Days to maturity
Every seed packet or seedling tag will have a ‘days to maturity’ number. Jalapenos take about 72 days to reach maturity. This refers to the time between sprouting and fruiting. The actual life of the plant is longer because it will continue to produce fruit until the season ends.
Jalapenos start out a light green color. As they mature the color will deepen. They will reach maturity as dark green peppers, the typical stage of jalapenos at a market or store. The green jalapeno is excellent for fresh eating and cooking. Here are signs of ripeness:
- A deep green and glossy color
- Hints of orange or redness
- Slight cracks forming around the stem
If fruits are left on the plant to mature past the deep green phase, they will turn orange and then bright red. The flavor and heat of a chili pepper reaches its peak when the fruit is brightly colored.
For the spiciest version of your jalapeno, allow it to turn red on the plant. Choosing this method with all the fruits on the plant will reduce the number of peppers produced. As you pick fruits, the plant produces more.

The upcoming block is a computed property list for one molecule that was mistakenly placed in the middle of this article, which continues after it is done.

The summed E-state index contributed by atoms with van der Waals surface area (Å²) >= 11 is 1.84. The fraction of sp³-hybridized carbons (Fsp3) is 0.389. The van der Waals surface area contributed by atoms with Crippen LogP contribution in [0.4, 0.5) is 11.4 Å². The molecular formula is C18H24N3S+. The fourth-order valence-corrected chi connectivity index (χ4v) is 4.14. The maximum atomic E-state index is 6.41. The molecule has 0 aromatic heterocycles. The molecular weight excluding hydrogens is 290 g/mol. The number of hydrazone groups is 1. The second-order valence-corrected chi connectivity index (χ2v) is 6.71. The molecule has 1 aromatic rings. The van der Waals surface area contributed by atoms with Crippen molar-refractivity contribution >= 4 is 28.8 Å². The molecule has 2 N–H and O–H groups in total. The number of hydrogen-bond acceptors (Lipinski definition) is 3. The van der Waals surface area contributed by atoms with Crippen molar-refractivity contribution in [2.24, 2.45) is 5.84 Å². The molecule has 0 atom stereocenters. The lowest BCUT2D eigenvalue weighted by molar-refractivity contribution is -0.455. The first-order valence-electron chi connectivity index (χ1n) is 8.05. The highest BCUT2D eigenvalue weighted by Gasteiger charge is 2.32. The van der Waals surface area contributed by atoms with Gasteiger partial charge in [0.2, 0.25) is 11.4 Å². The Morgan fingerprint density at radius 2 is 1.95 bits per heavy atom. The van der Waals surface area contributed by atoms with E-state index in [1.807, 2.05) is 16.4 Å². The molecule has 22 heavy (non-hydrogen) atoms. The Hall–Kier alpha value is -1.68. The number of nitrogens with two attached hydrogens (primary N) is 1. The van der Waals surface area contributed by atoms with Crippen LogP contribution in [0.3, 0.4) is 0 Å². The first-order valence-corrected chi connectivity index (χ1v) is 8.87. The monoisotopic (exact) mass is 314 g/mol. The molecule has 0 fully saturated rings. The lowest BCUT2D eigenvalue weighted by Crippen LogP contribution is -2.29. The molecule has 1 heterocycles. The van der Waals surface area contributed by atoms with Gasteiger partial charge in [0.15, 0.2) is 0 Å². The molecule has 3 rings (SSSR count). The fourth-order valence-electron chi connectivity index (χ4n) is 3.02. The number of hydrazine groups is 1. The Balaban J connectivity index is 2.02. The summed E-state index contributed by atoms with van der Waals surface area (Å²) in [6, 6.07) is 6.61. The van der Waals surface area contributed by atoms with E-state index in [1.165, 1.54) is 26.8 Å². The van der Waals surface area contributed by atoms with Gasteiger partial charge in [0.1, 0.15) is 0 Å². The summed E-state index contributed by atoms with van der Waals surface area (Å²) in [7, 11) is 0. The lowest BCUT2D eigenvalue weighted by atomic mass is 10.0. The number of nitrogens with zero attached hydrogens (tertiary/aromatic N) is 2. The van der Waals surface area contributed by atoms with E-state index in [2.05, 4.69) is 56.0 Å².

If you are planning to dry your jalapeno peppers, allow them to turn red. They will be at peak flavor and spiciness and they will dry well in this phase. Green jalapenos do not have as high of a success rate when drying.
End of season
At the end of the season, it’s likely your plant still has chilis hanging on in various stages of growth. If there is a frost approaching, it is best to pick all the peppers regardless of ripeness. Frost will damage them and render them useless.
Protect your skin, eyes, and mouth from capsaicin when handling hot chilis. While it does not cause actual tissue damage, it can be very irritating and painful.
Storage and preservation
Green jalapeno peppers continue to ripen on the counter for a short period. They’ll last on the counter for a week. Put them in a plastic bag in the fridge to keep for two weeks. Preserve them further by canning, making jellies and jams, pickling, freezing, or drying.